Prime Minister Benjamin Netanyahu has shelved new legislation on the judicial reform package until the end of November, deferring the need to make decisions on if, and how, to proceed. But as the renewed effort to find consensus will doubtless be plagued by the same political realities that have prevented an agreement to date, in four months’ time, Netanyahu could well be back at square one.
Like all successful politicians, Israel’s Prime Minister cannot ignore public opinion, and he assuredly knows that the ongoing crisis over judicial reform has led to a decline in support for his government.
Former defense minister Benny Gantz, whose National Unity list only received 12 seats in the November 2022 Knesset elections, compared to Likud’s 32, has dramatically risen in the polls. Last week’s Maariv survey of voters’ preferences showed National Unity at 29 to Likud’s 28. In no recent poll has the current ruling coalition achieved a parliamentary majority.
The public undeniably worries about turmoil inside the IDF. Of course, when Netanyahu condemns reservists who have announced they will no longer volunteer for duty, he has the support of millions of Israelis, including many outside his core base of support, who agree that the politicization of military service is both unacceptable and dangerous.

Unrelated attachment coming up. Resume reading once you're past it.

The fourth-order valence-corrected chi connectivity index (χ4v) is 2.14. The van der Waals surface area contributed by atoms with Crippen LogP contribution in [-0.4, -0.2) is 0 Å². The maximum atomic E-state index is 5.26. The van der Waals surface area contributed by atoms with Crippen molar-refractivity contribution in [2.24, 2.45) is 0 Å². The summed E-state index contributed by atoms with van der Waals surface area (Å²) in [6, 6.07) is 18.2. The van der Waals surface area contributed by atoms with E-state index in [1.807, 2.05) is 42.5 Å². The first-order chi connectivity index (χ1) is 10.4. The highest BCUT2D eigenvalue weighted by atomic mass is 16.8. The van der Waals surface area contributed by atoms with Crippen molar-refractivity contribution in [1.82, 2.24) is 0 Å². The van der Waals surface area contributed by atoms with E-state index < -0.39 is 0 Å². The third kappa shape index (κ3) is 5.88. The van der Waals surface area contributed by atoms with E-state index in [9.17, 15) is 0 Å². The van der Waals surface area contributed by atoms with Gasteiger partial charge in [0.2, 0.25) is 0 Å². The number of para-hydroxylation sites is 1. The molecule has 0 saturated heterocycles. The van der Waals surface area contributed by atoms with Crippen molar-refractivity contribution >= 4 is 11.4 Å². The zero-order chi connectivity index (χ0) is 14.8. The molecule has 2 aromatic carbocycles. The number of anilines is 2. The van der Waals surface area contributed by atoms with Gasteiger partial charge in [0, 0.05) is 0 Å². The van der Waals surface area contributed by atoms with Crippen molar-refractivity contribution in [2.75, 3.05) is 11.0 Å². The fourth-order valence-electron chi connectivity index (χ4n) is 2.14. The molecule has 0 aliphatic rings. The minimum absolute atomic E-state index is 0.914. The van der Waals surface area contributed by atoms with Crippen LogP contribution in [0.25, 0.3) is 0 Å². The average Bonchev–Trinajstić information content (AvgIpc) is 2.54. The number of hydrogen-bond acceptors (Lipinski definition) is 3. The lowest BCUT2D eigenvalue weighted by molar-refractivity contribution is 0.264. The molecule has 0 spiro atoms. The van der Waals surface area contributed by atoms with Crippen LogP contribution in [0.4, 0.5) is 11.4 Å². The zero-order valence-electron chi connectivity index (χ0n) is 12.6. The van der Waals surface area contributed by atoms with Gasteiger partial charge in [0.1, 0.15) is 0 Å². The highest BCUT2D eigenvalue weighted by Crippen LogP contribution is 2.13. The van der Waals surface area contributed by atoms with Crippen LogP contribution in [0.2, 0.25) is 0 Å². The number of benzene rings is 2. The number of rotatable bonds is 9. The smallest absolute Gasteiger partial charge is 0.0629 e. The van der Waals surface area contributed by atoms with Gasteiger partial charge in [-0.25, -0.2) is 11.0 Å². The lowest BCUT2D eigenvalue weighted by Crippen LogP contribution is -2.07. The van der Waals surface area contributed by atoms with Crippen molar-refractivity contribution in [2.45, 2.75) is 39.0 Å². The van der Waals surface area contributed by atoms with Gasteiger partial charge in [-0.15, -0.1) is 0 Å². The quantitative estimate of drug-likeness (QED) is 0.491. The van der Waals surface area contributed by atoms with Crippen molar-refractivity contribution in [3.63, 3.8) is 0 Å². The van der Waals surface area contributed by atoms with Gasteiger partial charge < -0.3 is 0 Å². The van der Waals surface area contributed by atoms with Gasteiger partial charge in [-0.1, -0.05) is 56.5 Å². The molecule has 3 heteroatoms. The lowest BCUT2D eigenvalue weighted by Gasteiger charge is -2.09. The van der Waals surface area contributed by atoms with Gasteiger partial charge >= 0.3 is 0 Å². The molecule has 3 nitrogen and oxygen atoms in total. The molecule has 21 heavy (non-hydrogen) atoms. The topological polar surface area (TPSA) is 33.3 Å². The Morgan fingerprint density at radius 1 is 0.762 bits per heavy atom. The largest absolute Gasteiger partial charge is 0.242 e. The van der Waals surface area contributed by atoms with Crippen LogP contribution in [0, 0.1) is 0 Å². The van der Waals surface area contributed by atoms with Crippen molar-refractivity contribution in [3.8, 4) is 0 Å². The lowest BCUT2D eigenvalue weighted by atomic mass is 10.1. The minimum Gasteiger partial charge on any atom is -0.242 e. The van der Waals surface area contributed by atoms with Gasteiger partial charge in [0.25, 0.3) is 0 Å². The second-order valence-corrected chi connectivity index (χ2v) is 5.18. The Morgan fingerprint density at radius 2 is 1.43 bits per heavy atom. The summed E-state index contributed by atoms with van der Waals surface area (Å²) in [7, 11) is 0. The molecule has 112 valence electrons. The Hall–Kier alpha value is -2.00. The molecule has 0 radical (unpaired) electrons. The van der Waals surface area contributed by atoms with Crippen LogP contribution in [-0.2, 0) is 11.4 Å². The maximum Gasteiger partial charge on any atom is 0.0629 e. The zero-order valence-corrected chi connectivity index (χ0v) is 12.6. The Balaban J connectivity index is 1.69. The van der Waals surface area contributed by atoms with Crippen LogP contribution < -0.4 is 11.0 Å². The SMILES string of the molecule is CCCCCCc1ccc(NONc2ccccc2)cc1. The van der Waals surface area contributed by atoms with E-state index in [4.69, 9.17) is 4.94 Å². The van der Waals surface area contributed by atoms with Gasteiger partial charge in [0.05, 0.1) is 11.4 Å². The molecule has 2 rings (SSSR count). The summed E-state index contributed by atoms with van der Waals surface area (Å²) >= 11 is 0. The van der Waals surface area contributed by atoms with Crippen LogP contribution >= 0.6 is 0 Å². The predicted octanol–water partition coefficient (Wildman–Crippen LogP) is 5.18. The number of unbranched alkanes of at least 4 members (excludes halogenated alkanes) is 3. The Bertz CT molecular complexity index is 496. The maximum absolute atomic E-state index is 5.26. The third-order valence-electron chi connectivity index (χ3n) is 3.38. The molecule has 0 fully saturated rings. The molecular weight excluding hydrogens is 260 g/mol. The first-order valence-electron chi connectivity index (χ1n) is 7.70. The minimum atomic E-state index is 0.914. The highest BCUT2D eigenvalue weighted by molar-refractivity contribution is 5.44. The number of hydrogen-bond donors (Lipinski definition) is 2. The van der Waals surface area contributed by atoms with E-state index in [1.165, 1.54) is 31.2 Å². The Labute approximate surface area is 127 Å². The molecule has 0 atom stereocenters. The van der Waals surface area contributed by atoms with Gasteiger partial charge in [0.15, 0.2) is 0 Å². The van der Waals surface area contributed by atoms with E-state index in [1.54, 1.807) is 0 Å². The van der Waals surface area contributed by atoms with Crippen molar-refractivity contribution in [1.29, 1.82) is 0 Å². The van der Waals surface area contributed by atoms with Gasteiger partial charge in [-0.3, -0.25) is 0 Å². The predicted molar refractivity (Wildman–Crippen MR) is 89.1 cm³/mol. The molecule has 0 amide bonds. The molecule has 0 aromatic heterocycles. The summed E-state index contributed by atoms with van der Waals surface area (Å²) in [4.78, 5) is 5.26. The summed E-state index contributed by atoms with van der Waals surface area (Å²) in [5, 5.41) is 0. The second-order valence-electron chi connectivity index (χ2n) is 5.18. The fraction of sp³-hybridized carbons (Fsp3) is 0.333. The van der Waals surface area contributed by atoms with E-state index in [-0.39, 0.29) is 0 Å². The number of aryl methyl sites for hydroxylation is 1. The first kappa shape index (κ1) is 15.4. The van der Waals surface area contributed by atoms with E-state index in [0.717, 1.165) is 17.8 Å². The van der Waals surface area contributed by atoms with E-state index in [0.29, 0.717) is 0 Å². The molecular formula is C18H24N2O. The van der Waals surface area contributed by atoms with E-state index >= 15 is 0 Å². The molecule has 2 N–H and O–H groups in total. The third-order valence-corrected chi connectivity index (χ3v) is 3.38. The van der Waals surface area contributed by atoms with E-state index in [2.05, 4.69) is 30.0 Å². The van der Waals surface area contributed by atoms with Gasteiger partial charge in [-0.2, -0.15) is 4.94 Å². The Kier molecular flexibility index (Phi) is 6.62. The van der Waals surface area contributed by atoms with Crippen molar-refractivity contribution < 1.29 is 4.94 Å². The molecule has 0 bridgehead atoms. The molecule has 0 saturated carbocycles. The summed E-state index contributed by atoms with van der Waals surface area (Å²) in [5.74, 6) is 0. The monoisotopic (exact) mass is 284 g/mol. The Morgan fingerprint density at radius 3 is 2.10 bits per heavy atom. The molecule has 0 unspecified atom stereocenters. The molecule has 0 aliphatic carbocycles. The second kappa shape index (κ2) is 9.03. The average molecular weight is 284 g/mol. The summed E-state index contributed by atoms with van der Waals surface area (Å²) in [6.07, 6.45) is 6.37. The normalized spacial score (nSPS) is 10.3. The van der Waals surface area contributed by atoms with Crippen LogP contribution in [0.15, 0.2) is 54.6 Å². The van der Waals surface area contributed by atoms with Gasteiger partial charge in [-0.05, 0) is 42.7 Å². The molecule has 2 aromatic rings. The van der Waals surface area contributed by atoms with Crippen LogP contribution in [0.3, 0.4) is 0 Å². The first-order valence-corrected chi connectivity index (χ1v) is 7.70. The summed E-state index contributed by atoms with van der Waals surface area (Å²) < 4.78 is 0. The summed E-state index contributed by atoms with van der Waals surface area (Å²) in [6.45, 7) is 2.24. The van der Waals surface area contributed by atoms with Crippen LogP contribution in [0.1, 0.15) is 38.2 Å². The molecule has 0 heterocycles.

Nonetheless, fears about valuable manpower exiting the armed forces, and the consequent degradation of combat readiness that will follow, is occurring on Netanyahu’s watch, and he knows, that as prime minister, voters hold him accountable.
The judicial reform crisis has impacted all of Israel
Just as Netanyahu will have one eye on the situation inside the IDF, he must have the other focused on the economy.
Netanyahu may dispute those who proclaim that judicial reform will adversely impact Israel’s economic fortunes, arguing that the opposite is true. But, irrespective of whether the critics’ analysis is correct or not, Netanyahu understands that negative hype about Israel’s economic future can create a self-fulfilling prophecy. And if, for whatever reason, the economy tanks, he can expect the public to be unforgiving.
IN MARCH, the crisis over judicial reform had the Histadrut Labor Federation launch a national strike. That state-wide work stoppage was supported by business associations and some of Israel’s largest enterprises who simultaneously closed their doors. This formidable combination of organized labor and capital can shut down the country and is a force to be reckoned with.